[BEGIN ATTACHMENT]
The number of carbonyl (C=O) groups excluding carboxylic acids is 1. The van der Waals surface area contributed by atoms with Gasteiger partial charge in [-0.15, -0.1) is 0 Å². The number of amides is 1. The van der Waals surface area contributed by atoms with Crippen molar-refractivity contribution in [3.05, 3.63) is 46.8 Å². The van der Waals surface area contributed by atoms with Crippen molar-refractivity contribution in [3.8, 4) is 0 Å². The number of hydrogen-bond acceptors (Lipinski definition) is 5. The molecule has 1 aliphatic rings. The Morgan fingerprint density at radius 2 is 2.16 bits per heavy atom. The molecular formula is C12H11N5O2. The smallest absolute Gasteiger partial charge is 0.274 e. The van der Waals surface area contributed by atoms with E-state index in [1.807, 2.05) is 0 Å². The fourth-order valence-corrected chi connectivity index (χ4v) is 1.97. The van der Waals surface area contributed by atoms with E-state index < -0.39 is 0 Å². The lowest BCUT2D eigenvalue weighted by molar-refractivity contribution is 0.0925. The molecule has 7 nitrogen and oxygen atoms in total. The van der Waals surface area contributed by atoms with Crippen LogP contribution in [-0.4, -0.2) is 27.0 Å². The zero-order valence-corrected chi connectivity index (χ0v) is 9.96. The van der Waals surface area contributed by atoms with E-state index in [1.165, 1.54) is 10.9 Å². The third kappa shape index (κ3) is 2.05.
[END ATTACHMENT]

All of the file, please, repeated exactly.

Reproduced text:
The number of carbonyl (C=O) groups excluding carboxylic acids is 1. The van der Waals surface area contributed by atoms with Gasteiger partial charge in [-0.15, -0.1) is 0 Å². The number of amides is 1. The van der Waals surface area contributed by atoms with Crippen molar-refractivity contribution in [3.05, 3.63) is 46.8 Å². The van der Waals surface area contributed by atoms with Crippen molar-refractivity contribution in [3.8, 4) is 0 Å². The number of hydrogen-bond acceptors (Lipinski definition) is 5. The molecule has 1 aliphatic rings. The Morgan fingerprint density at radius 2 is 2.16 bits per heavy atom. The molecular formula is C12H11N5O2. The smallest absolute Gasteiger partial charge is 0.274 e. The van der Waals surface area contributed by atoms with E-state index in [1.807, 2.05) is 0 Å². The fourth-order valence-corrected chi connectivity index (χ4v) is 1.97. The van der Waals surface area contributed by atoms with E-state index < -0.39 is 0 Å². The lowest BCUT2D eigenvalue weighted by molar-refractivity contribution is 0.0925. The molecule has 7 nitrogen and oxygen atoms in total. The van der Waals surface area contributed by atoms with Crippen LogP contribution in [-0.4, -0.2) is 27.0 Å². The zero-order valence-corrected chi connectivity index (χ0v) is 9.96. The van der Waals surface area contributed by atoms with E-state index in [1.165, 1.54) is 10.9 Å². The third kappa shape index (κ3) is 2.05.